LOS ANGELES (CBSLA.com) — A national group of faculty leaders is challenging the notion that online learning is a more cost-effective path to a college education.

KNX 1070’s Ron Kilgore reports researchers are gaining a better understanding of the costs of providing higher education online – and the price students pay for it.

The second report in a three-part series from the Campaign for the Future of Higher Education found the price of a diploma at for-profit and public institutions were often higher than tuition and fees for courses taken at brick-and-mortar locations, despite assumptions that technology would reduce costs.

One example cited in the working paper found that while four years of full-time enrollment in a Business Administration program in the California State University system will cost $21,888 in 2013-14, that same degree will cost over twice as much – nearly $48,000 – when taken at the Fullerton campus through CalState Online, the CSU online system.

While “Massive Open Online Courses”, or MOOCs, have been billed as the wave of the future and are open to anyone who wishes to enroll, the business model is still considered a work in progress, according to the study.

“MOOCs are free now just as many educational TV shows and books from the public library are free; if you just want an “educational experience, you can watch a documentary, read a book, or take a MOOC,” the paper states.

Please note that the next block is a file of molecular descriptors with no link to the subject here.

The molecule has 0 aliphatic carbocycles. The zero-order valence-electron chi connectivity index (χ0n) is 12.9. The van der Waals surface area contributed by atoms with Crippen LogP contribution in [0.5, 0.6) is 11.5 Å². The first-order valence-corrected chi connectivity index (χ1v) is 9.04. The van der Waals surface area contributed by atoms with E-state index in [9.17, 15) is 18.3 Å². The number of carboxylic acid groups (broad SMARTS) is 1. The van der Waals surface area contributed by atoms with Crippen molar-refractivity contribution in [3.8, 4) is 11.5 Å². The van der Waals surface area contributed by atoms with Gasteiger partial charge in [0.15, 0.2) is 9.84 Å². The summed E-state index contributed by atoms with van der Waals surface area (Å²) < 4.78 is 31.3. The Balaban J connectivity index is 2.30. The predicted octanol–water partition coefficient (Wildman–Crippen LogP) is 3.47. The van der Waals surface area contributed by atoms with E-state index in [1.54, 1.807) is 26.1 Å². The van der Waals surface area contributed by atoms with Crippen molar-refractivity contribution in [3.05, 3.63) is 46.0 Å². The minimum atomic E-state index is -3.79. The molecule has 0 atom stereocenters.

However, if a student seeks a degree or a certificate, they will be charged for “certificates of completion,” and possibly other “premium services.”

California Faculty Association President Lillian Taiz says the promise of cheaper education hasn’t proven true.

“It’ll be cheap, it’ll put a lot of people in a classroom and you’ll be able to do it for a buck a student,” Taiz said. “The point here is to turn out students that are able to handle new issues and new challenges at their jobs…that’s really what an education is about.”

The report also projected that even MOOCs offered by prestigious institutions will be unable to steal the “educational prestige and competitive employment edge” from traditional universities.

Click here
to read the full summary of “The ‘Promises’ of Online Higher Education: Reducing Costs” working paper.


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